Latest Edition of Upstream Now Online
- How Many Trees Does It Take to Protect a Stream?
- Lamonte Garber Joins Watershed Restoration Group
- Upcoming Events: Film Festival and Seminar Series
- Sharing Our Science
Upstream Newsletter keeps you informed about the Center’s latest freshwater science and education news. We send it out as a e-newsletter prior to posting it on our website. Get Upstream in your inbox — subscribe now!
Leaf Pack Connects Students with Nature
Photo: Charlie Graham
A partnership between Stroud Water Research Center and National Wildlife Federation (NWF) is helping more students and teachers connect with nature and investigate their local stream ecosystems using the Leaf Pack Experiment Stream Ecology Kit.
Developed by the Center, the Leaf Pack Experiment Stream Ecology Kit is a hands-on scientific stream-testing kit that measures the numbers and kinds of insects and other invertebrates in streams to determine overall water quality. Read more or shop for kits.
Susquehanna Bank Supports Freshwater Education
Photo: Kay Dixon
Thanks to Susquehanna Bank for supporting freshwater education with their generous PA EITC donation. Donations through the Educational Improvement Tax Credit program help us make school programs, field trips, and professional development workshops available to students and teachers.
Center Hosts International Visitors
Center scientists presented a water resources protection program as part of the U.S. State Department International Visitors Leadership Program.
The group included visitors from Bangladesh, Chile, Egypt, India, Iraq, Kenya, Laos, Marshall Islands, Palestinian Territories, Phillipines, Russia, Rwanda, South Africa, People’s Republic of China, and Yemen.
The Department of State outlined the following specific objectives for the water resources protection program:
- To review U.S. efforts to protect the quantity and quality of surface and groundwater supplies for a variety of competing uses at local, state, national and international scales;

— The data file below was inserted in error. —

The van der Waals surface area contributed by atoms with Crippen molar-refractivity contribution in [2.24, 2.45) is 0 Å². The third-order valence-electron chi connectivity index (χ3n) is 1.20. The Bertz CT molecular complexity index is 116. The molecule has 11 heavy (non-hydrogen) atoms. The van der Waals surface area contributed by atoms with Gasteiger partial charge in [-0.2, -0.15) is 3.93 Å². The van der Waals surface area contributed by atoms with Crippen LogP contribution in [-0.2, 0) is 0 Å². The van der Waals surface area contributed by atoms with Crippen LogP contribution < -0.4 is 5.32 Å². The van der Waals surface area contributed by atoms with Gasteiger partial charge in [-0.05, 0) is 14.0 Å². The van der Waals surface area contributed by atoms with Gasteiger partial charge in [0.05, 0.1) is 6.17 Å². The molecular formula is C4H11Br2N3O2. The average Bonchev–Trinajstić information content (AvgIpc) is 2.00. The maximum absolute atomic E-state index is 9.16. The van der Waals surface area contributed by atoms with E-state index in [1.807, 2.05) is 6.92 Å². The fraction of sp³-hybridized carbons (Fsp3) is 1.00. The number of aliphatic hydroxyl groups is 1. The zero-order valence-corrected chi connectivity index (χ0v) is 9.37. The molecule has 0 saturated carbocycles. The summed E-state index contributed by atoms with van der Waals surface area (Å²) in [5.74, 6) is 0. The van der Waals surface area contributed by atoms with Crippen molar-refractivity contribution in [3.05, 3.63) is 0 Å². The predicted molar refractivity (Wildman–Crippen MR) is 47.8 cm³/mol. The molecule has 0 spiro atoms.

- To assess U.S. trans-boundary water management programs for shared water resources and discuss cooperative strategies to establish regional and global dialogues on shared resources conflicts and concerns;
- To identify institutional capacities and reforms needed to develop and implement integrated water programs that address the effects of climate change and adaptation challenges;
- To examine innovative financial, scientific and technical strategies for monitoring, assessing and conserving water resources.
After an overview of the Center’s watershed restoration and research programs, the group toured our facilities and our experimental watershed.
Healthy Population of Mussels Discovered in Brandywine Creek
In the 1800s, freshwater mussels were so abundant in the streams of Chester County that you could cross a stream on their backs. The county was being overrun by malacologists (mussels scientists) and in 1911 the White Clay Creek in Avondale was at the center of multiple controversies regarding mussel identification and distribution. Now, only two species are known to persist in the Brandywine Creek, and freshwater mussels may be completely absent from the Red Clay and White Clay Creeks.
When Center scientists recently came across a healthy population of Elliptio complanata (pictured) in the Brandywine Creek watershed, it raised our hopes that more yet to be discovered populations may persist.
Center scientist Willy Eldridge is using funding from Dupont Clear into the Future to develop a technique to test for the presence of freshwater mussels simply by sampling the water. The technique relies on detecting the DNA in free floating cells that have sloughed off a mussel. Once the technique has been optimized, it will be used to locate other remnant populations and to determine if any of the other four mussels species that were here historically persist.
Eldridge Awarded Grant To Develop DNA Tools To Find Rare Mussels
Organisms are constantly releasing DNA into the water, such as when cells slough off. This DNA may be detected in the water for up to two weeks.